Cinema as we know it, as an institution, as an entertainment based on the mass spectatorship of projected moving images, was born in ’95, in the Golden Age of railway travel. As the prehistory and beginnings of cinema strongly suggest, film finds an apt metaphor in railroad. The train can be seen as providing the prototypical experience of looking at a framed, moving image, and as the mechanical double of the cinematic apparatus. Both are means of transporting a passenger to a totally different place, both are highly charged vehicles of narrative events, stories, intersections of strangers, both are based on a fundamental paradox: simultaneous motion and stillness. These are two great machines of vision that give rise to similar modes of perception, and are geared to shaping the leisure time of a mass society. [Lynne Kirby, ‘Male Hysteria and Early Cinema’, originally in Camera Obscura May 1988 6(2 17)]

Following on from Wolfgang Schivelbusch’s now seminal account of the nineteenth-century railroad and the institution of “panoramic perception” as being emblematic of modernity, critics like Lynne Kirby and Mary Ann Doane have already explored the historic connections between film and the train’s profound re-configuration of vision, with its mechanical separation of the viewer’s body from the actual physical space of a ‘virtual’ ‘perception. [Saige Walton, ‘[Review of] Jeffrey Ruoff (ed), Virtual voyages: Cinema and travel. Duke University Press, Durham and London, 2006′, Screening the Past, 20, 2006]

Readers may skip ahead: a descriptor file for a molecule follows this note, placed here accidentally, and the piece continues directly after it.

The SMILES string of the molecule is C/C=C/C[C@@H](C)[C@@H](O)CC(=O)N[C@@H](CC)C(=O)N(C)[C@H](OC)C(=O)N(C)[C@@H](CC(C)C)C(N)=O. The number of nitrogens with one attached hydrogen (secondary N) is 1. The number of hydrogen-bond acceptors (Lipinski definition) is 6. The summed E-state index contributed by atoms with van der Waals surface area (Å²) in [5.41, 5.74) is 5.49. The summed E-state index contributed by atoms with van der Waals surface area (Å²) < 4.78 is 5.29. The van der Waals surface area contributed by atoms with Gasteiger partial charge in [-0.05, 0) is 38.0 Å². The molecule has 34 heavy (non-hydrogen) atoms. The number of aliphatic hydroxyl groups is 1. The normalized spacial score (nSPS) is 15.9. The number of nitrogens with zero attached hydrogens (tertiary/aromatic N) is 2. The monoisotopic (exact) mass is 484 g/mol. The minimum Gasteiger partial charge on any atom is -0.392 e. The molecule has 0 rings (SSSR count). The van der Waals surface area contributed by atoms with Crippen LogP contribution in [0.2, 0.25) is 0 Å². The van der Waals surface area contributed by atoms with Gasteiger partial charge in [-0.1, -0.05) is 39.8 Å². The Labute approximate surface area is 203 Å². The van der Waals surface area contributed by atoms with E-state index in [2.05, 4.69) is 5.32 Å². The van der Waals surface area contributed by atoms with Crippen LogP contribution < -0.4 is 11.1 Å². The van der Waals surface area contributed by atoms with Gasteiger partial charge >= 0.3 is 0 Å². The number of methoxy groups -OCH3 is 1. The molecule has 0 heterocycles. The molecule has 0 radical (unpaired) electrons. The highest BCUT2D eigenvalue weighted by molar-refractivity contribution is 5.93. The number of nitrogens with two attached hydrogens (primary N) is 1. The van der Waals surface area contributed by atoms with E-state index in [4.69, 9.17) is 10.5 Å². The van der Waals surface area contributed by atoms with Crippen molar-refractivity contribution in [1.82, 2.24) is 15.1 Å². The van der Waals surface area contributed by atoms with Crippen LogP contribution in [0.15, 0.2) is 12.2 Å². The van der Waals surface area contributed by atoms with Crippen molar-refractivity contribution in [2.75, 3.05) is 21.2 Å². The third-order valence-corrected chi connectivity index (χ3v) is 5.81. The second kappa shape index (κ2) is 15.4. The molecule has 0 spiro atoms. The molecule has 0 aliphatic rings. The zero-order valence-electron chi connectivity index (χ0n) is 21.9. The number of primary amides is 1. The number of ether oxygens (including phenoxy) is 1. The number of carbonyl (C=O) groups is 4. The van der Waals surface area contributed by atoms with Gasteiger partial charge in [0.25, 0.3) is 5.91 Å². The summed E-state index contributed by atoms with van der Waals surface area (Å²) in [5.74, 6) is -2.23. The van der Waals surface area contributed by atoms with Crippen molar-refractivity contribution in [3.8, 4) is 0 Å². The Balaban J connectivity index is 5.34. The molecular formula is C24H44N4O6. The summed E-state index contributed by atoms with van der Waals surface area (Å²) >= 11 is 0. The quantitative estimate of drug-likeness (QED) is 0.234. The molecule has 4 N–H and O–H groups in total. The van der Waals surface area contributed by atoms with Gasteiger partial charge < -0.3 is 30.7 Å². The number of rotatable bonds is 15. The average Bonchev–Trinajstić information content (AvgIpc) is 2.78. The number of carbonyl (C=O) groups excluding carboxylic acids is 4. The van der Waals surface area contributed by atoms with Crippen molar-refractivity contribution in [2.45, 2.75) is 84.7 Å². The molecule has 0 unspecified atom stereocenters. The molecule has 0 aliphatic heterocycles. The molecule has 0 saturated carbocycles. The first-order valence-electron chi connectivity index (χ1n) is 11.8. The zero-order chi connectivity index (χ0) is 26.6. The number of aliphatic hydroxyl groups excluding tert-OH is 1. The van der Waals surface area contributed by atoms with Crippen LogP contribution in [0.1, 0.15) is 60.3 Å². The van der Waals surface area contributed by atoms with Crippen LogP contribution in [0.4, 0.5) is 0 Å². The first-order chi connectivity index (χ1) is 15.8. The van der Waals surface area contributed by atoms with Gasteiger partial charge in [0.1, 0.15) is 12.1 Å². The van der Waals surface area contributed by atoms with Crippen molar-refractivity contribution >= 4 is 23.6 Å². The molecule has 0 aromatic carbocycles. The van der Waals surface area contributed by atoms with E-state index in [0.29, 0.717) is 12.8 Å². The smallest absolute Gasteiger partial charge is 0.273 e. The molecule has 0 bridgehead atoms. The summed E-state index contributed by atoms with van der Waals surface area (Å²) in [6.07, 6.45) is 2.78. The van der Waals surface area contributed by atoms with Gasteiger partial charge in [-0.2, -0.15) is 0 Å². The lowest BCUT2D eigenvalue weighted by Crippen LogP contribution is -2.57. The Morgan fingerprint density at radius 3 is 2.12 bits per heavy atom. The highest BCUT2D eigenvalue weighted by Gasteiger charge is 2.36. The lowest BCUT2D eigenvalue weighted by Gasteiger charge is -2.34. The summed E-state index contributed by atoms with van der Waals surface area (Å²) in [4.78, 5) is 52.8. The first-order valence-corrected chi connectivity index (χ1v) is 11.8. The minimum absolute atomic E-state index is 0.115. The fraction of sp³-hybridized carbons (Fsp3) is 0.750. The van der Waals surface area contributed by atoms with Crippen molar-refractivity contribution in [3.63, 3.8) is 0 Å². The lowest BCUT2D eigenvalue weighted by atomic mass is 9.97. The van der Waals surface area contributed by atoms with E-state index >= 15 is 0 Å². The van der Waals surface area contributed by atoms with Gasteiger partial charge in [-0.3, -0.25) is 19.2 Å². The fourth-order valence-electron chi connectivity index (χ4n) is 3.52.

Above, Film Studies For Free gifts to you another of its author’s experiments with real-time video comparison (also a further exploration of cinematic pastiche).

This tiny videographic donation accompanies the links, below, to Omar Ahmed‘s truly wonderful, much more comprehensive and informative video essay series on trains in Indian cinema.

And below those links are others to further, openly accessible online scholarship that touches on the topic of railways — a very cinematic apparatus indeed — in the movies.

Bon voyage!


    Image from After the Rainbow (2009), a two screen video installation by Soda_Jerk, the Australian artist sisters Dom and Dan Angeloro, as discussed inThe Colour of Nothing: Contemporary Video Art, SF and the Postmodern Sublime’ by Andrew Frost

    [C]inema is surely a paradoxical object: its medium-specific possibility seems to have been well and truly overrun by its tendency to intermediality, its fundamental impurity. That is where its true materiality-effect, today, is situated: in the palpable aura of a mise en scène that is always less than itself and more than itself, not only itself but also its contrary, ever vanishing and yet ever renewed across a thousand and one screens, platforms and dispositifs. [Adrian Martin, ‘Turn the Page: From Mise en scène to Dispositif ‘, Screening the Past, Issue 31, 2011]